The modality for remote decomposition and removal of sacrificial material without substantial effect upon the permeable material varies with the materials selected. In one embodiment, sacrificial material comprising the sacrificial dielectric layer (108) may be selectively decomposed and removed through the permeable layer (122) on the basis of differences in thermal decomposition temperatures between the sacrificial material and other surrounding materials. For example, several of the aforementioned suitable sacrificial materials, such as polynorbornene, polypropylene oxide-polyethylene oxide copolymer, polystyrene, and cross-linked PMMA may be thermally decomposed at temperatures not substantially effecting surrounding structures comprising materials such as silicon dioxide, silicon nitride, carbon doped oxide, and mesoporous silica, and aluminosilicate. A pairing of a sacrificial material having a relatively low thermal decomposition threshold may contribute to selective removal of thermally decomposed sacrificial material, or sacrificial material “decomposition”, as facilitated or induced, for example, by introduction of an oxygen or hydrogen rich carrier plasma to carry away the decomposition, as is known to those skilled in the art as a standard plasma enhanced carrier technique. Thermally decomposing the sacrificial material may be accomplished using conventional equipment, such as a furnace or oven. Depending upon the materials selected, plasma tools may be appropriate as well, as would be apparent to one skilled in the art.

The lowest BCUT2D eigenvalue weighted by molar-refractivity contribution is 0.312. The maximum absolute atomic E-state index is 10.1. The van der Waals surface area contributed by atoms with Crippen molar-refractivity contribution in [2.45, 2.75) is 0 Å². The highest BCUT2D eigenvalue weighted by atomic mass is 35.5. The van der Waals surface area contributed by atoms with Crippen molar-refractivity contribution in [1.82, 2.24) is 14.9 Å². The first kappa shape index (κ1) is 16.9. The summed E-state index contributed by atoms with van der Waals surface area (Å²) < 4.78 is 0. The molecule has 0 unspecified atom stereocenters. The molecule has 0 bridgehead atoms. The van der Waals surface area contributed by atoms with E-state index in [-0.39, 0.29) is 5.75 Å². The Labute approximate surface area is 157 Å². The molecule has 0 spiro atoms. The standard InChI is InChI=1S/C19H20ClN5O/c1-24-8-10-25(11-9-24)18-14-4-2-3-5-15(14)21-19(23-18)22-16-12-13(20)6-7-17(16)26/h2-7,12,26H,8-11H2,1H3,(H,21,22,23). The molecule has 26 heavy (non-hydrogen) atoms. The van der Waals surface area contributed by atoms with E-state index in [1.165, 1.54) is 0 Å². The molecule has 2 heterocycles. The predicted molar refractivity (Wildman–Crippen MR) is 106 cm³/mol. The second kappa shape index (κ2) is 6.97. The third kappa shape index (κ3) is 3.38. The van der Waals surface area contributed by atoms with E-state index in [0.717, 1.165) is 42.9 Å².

Many of the aforementioned suitable sacrificial materials also may be selectively chemically decomposed without substantial decomposition of the aforementioned preferred permeable layer (122) materials using chemical solvents and agents, such as propylene glycol monomethyl ether acetate, a versatile solvent used in many applications, cyclohexanone, a ketone solvent, ketenes such as 1-ene-3-cyclohexanone, hydrogen peroxide, tert-butyl peroxide, and solutions containing the cerium (IV) ion. In other words, sacrificial dielectric materials susceptible to a chemically decomposing agent may be paired with permeable layers comprising materials upon which such chemically decomposing agent is substantially ineffective for selective chemical decomposition. Polymeric sacrificial materials may need functionalization with polar groups such as hydroxy or alkoxy groups for solvent compatibility with the selected solvent or agent, as is convention to those skilled in the art. To clarify the simplified terminology used herein as associated with the thermal or chemical break-down of sacrificial materials for subsequent removal, references to “decompositions” and “decomposing” comprise references to “dissolving” and “dissolution” as well, or more simply, “break-down” by thermal or chemical means.